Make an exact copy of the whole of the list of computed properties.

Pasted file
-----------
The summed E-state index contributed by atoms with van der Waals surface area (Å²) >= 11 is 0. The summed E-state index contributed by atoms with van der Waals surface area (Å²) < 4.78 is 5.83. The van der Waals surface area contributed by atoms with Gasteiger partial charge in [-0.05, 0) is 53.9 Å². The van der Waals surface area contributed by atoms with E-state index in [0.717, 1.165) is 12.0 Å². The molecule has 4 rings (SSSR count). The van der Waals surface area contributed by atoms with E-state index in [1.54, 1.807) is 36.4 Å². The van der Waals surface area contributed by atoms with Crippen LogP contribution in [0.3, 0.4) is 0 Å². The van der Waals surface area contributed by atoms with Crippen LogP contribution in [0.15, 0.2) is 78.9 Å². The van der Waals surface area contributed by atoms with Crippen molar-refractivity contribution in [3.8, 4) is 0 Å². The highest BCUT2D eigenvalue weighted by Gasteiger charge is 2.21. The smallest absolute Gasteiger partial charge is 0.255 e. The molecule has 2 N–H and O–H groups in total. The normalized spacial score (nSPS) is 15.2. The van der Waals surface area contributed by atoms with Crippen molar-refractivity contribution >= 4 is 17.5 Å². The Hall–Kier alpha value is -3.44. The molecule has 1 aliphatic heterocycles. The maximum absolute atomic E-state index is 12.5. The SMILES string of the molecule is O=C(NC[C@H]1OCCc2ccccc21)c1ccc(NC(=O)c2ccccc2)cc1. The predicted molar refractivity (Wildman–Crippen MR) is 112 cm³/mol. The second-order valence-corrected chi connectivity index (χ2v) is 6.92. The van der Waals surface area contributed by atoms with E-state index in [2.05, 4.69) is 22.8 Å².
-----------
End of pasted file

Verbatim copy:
The summed E-state index contributed by atoms with van der Waals surface area (Å²) >= 11 is 0. The summed E-state index contributed by atoms with van der Waals surface area (Å²) < 4.78 is 5.83. The van der Waals surface area contributed by atoms with Gasteiger partial charge in [-0.05, 0) is 53.9 Å². The van der Waals surface area contributed by atoms with E-state index in [0.717, 1.165) is 12.0 Å². The molecule has 4 rings (SSSR count). The van der Waals surface area contributed by atoms with E-state index in [1.54, 1.807) is 36.4 Å². The van der Waals surface area contributed by atoms with Crippen LogP contribution in [0.3, 0.4) is 0 Å². The van der Waals surface area contributed by atoms with Crippen LogP contribution in [0.15, 0.2) is 78.9 Å². The van der Waals surface area contributed by atoms with Crippen molar-refractivity contribution in [3.8, 4) is 0 Å². The highest BCUT2D eigenvalue weighted by Gasteiger charge is 2.21. The smallest absolute Gasteiger partial charge is 0.255 e. The molecule has 2 N–H and O–H groups in total. The normalized spacial score (nSPS) is 15.2. The van der Waals surface area contributed by atoms with Crippen molar-refractivity contribution >= 4 is 17.5 Å². The Hall–Kier alpha value is -3.44. The molecule has 1 aliphatic heterocycles. The maximum absolute atomic E-state index is 12.5. The SMILES string of the molecule is O=C(NC[C@H]1OCCc2ccccc21)c1ccc(NC(=O)c2ccccc2)cc1. The predicted molar refractivity (Wildman–Crippen MR) is 112 cm³/mol. The second-order valence-corrected chi connectivity index (χ2v) is 6.92. The van der Waals surface area contributed by atoms with E-state index in [2.05, 4.69) is 22.8 Å².